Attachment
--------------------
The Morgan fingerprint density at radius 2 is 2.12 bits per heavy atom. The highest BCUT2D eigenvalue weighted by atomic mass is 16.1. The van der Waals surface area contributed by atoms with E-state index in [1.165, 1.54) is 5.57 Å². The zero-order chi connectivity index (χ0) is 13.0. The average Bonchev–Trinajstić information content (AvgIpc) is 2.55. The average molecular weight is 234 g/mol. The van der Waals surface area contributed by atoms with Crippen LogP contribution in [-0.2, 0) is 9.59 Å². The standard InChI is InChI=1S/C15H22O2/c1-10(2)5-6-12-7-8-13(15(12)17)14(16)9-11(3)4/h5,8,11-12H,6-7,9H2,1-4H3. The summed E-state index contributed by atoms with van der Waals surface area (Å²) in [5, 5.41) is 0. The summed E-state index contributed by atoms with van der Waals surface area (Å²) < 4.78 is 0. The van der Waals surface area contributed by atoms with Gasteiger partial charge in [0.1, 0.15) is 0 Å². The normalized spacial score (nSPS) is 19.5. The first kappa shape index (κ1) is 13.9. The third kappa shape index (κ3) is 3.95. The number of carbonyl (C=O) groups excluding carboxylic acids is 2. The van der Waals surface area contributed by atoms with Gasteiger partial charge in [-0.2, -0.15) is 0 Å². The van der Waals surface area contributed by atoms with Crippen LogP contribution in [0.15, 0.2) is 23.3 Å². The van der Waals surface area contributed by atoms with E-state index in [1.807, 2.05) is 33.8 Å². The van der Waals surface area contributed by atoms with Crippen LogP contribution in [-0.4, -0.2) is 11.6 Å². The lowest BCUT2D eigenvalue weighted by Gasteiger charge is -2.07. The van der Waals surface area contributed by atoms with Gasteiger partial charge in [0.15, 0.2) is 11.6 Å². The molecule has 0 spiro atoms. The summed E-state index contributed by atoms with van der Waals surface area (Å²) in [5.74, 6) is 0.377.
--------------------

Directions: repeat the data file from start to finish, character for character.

The Morgan fingerprint density at radius 2 is 2.12 bits per heavy atom. The highest BCUT2D eigenvalue weighted by atomic mass is 16.1. The van der Waals surface area contributed by atoms with E-state index in [1.165, 1.54) is 5.57 Å². The zero-order chi connectivity index (χ0) is 13.0. The average Bonchev–Trinajstić information content (AvgIpc) is 2.55. The average molecular weight is 234 g/mol. The van der Waals surface area contributed by atoms with Crippen LogP contribution in [-0.2, 0) is 9.59 Å². The standard InChI is InChI=1S/C15H22O2/c1-10(2)5-6-12-7-8-13(15(12)17)14(16)9-11(3)4/h5,8,11-12H,6-7,9H2,1-4H3. The summed E-state index contributed by atoms with van der Waals surface area (Å²) in [5, 5.41) is 0. The summed E-state index contributed by atoms with van der Waals surface area (Å²) < 4.78 is 0. The van der Waals surface area contributed by atoms with Gasteiger partial charge in [0.1, 0.15) is 0 Å². The normalized spacial score (nSPS) is 19.5. The first kappa shape index (κ1) is 13.9. The third kappa shape index (κ3) is 3.95. The number of carbonyl (C=O) groups excluding carboxylic acids is 2. The van der Waals surface area contributed by atoms with Gasteiger partial charge in [-0.2, -0.15) is 0 Å². The van der Waals surface area contributed by atoms with Crippen LogP contribution in [0.15, 0.2) is 23.3 Å². The van der Waals surface area contributed by atoms with E-state index in [1.807, 2.05) is 33.8 Å². The van der Waals surface area contributed by atoms with Crippen LogP contribution in [-0.4, -0.2) is 11.6 Å². The lowest BCUT2D eigenvalue weighted by Gasteiger charge is -2.07. The van der Waals surface area contributed by atoms with Gasteiger partial charge in [0.15, 0.2) is 11.6 Å². The molecule has 0 spiro atoms. The summed E-state index contributed by atoms with van der Waals surface area (Å²) in [5.74, 6) is 0.377.